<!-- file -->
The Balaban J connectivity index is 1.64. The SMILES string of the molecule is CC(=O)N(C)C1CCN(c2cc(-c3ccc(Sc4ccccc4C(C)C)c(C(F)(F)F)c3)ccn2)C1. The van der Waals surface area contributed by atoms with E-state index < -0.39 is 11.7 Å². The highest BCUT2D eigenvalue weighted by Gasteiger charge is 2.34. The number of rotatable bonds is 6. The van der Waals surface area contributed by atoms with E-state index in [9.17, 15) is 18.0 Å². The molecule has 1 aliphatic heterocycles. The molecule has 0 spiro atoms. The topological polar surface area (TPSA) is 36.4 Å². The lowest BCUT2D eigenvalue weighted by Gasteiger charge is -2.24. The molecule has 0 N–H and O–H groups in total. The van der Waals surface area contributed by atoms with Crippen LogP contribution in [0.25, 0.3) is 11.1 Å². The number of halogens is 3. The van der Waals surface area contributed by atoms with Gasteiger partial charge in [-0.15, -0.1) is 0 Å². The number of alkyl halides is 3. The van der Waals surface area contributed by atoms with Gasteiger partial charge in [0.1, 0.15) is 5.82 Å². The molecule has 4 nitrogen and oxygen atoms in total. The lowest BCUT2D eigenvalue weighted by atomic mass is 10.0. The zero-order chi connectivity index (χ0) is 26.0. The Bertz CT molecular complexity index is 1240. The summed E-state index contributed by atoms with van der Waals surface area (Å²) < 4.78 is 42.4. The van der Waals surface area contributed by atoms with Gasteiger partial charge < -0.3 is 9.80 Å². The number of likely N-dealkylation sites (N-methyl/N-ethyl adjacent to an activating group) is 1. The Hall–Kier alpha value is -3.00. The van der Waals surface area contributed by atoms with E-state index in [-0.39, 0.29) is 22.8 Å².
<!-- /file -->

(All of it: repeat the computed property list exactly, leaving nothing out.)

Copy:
The Balaban J connectivity index is 1.64. The SMILES string of the molecule is CC(=O)N(C)C1CCN(c2cc(-c3ccc(Sc4ccccc4C(C)C)c(C(F)(F)F)c3)ccn2)C1. The van der Waals surface area contributed by atoms with E-state index < -0.39 is 11.7 Å². The highest BCUT2D eigenvalue weighted by Gasteiger charge is 2.34. The number of rotatable bonds is 6. The van der Waals surface area contributed by atoms with E-state index in [9.17, 15) is 18.0 Å². The molecule has 1 aliphatic heterocycles. The molecule has 0 spiro atoms. The topological polar surface area (TPSA) is 36.4 Å². The lowest BCUT2D eigenvalue weighted by Gasteiger charge is -2.24. The molecule has 0 N–H and O–H groups in total. The van der Waals surface area contributed by atoms with Crippen LogP contribution in [0.25, 0.3) is 11.1 Å². The number of halogens is 3. The van der Waals surface area contributed by atoms with Gasteiger partial charge in [-0.15, -0.1) is 0 Å². The number of alkyl halides is 3. The van der Waals surface area contributed by atoms with Gasteiger partial charge in [0.1, 0.15) is 5.82 Å². The molecule has 4 nitrogen and oxygen atoms in total. The lowest BCUT2D eigenvalue weighted by atomic mass is 10.0. The zero-order chi connectivity index (χ0) is 26.0. The Bertz CT molecular complexity index is 1240. The summed E-state index contributed by atoms with van der Waals surface area (Å²) < 4.78 is 42.4. The van der Waals surface area contributed by atoms with Gasteiger partial charge < -0.3 is 9.80 Å². The number of likely N-dealkylation sites (N-methyl/N-ethyl adjacent to an activating group) is 1. The Hall–Kier alpha value is -3.00. The van der Waals surface area contributed by atoms with E-state index in [-0.39, 0.29) is 22.8 Å².